Jonathan Rutter, director of film at Premier Communications, who handled the launches of The Shape of Water and Three Billboards last year, believes the Lido is the best place for a film to first meet an audience, “because the focus in Venice is on the films themselves, the festival tends to attract a better calibre of cine-literate journalist. Most of the key international outlets are in attendance, so if you are getting five-star reviews they quickly register globally. At the same time, it feels like there is less inclination than in Cannes to crucify something.”
But this publicity spotlight also comes with risks, particularly for edgier films, which find Venice’s critics, and the accompanying Twitter film mafia, can make or break a film within hours of its festival premiere. The lukewarm reaction to Mother! last year prompted Darren Aronofsky to turn defensive and overexplain his horror melodrama during the press conference. The film, starring Jennifer Lawrence, Javier Bardem and Ed Harris, failed to pick up steam stateside. The Academy snubbed Mother!, though the film did pick up three Razzie nominations.
Rutter givers Barbera most of the credit for the success of the festival in recent years. “I think Alberto Barbera has done a great job of nurturing relationships with the studios and sales companies and choosing films that the press and industry are genuinely excited about,” he says. “He is also very visible during the festival.”
This year the films selected will be well prepped in advance with their talking points well planned for an awards campaign rollout. Publicists will advise stars to lay the groundwork to shape their Oscar campaigns over the long awards season and hopefully coach them to avoid burnout.
Barbera remains future-focused with the festival. While Cannes continues to squabble with Netflix, Venice was the first fest to invite the streamer into its competition. Venice was also the first major festival to invest heavily in a VR competition and now hosts a dedicated VR island coinciding with the main festival to showcase directors attempting to make art from the technology.
Special screenings include the eagerly awaited debut of HBO’s series My Brilliant Friend, based on the best-selling Neapolitan Novels by Elena Ferrante. Detailing the close relationship of two women over their lifetime, the books captured the imaginations of readers all over the world. Hungry Hearts directer Saverio Costanzo helmed the series.
And Netflix will bring Orson Welles’ final unfinished film, The Other Side of the Wind, to Venice.
In other jury news, Athina Tsangari will serve as president of the Horizons jury, Ramin Bahrani will chair the jury for the Lion of the Future, and Susanne Bier will head up the 2nd annual VR jury.
And in celebration of the festival’s 75th anniversary, the beloved Hotel des Bains will reopen temporarily for an exclusive photography exhibition celebrating Venice’s cinema history.
The 75th Venice Film Festival runs Aug. 29-Sept. 8. Check out the full lineup below.
First Man, Damien Chazelle (Opening Film)
The Mountain, Rick Alverson
Doubles Vies, Olivier Assayas
The Sisters Brothers, Jacques Audiard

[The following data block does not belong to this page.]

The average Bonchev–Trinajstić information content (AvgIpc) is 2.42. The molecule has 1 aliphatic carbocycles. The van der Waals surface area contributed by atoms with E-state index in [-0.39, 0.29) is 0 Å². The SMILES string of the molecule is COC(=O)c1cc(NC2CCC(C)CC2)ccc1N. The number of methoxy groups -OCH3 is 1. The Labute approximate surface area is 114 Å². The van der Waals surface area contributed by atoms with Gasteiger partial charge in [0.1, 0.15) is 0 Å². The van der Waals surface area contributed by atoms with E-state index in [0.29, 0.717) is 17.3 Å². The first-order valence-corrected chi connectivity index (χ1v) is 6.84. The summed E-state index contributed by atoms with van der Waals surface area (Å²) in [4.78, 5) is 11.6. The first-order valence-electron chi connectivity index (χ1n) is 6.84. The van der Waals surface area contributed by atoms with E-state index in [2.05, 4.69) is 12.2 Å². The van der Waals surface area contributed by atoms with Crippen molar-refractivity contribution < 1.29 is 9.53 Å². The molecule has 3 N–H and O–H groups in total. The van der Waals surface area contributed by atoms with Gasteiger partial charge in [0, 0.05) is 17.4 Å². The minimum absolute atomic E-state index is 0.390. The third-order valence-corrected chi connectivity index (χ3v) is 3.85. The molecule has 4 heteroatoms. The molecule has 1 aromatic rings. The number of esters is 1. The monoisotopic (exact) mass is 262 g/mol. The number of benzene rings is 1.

The Ballad of Buster Scruggs, Ethan Coen, Joel Coen
Vox Lux, Brady Corbet
Roma, Alfonso Cuaron
22 July, Paul Greengrass
Suspiria, Luca Guadagnino
Opera Senza Autore, Florian Henckel Von Donnersmarck
The Nightingale, Jennifer Kent
The Favourite, Yorgos Lanthimos
Peterloo, Mike Leigh
Capri-Revolution, Mario Martone
What You Gonna Do When the World’s on Fire? Roberto Minervini
Sunset, Laszlo Nemes
Freres Ennemis, David Oelhoffen
Nuestro Tiempo, Carlos Reygadas
At Eternity’s Gate, Julian Schnabel
Acusada, Gonzalo Tobal
Killing, Shinya Tsukamoto
OUT OF COMPETITION SPECIAL EVENTS
My Brilliant Friend, Elena Ferrante
The Other Side of the Wind, Orson Welles
They’ll Love Me When I’m Dead, Morgan Neville
OUT OF COMPETITION FICTION
Dragged Across Concrete, S. Craig Zahler
Una Storia Senza Nome, Roberto Ando
Les Estivants, Valeria Bruni Tedeschi
A Star Is Born, Bradley Cooper
Mi Obra Maestra, Gaston Duprat
A Tramway in Jerusalem, Amos Gitai
Un Peuple et Son Roi, Pierre Schoeller
La Quietud, Pablo Trapero
Shadow, Zhang Yimou
OUT OF COMPETITION NONFICTION
A Letter to a Friend in Gaza, Amos Gitai
Aquarela, Victor Kossakovsky
El Pepe, Una Vida Suprema, Emir Kusturica
Process, Sergei Loznitsa
Carmine Street Guitars, Ron Mann
Isis, Tomorrow. The Lost Souls of Mosul., Francesca Mannocchi, Alessio Romenzi
American Dharma, Errol Morris
Introduzione All’Oscuro, Gaston Solnicki
Your Face, Tsai Ming-Liang
1938 Diversi, Giorgi Treves
Monrovia, Indiana, Frederick Wiseman
Una Storia Senza Nome, Roberto Ando
Les Estivants, Valeria Bruni Tedeschi
Sulla Mia Pelle, Alessio Cremonini (Opening Film)
Manta Ray, Phuttiphong Aroonpheng
Soni, Ivan Ayr
The River, Emir Baigazin
La Noche de 12 Anos, Alvaro Brechner
Deslembro, Flavia Castro
The Announcement, Mahmut Fazil Coskun
Un Giorno All’Improvviso, Ciro D’Emilio
Charlie Says, Mary Harron
Amanda, Mikhael Hers
The Day I Lost My Shadow, Soudade Kaadan
L’Enkas, Sarah Marx
The Man Who Surprised Everyone, Natasha Merkulova, Aleksey Chupov
Memories of My Body, Garin Nugroho
As I Lay Dying, Mostafa Sayyari
La Profezia Dell’Armadillo, Emanuele Scaringi
Stripped, Yaron Shani
Jinpa, Pema Tseden
Tel Aviv on Fire, Sameh Zoabi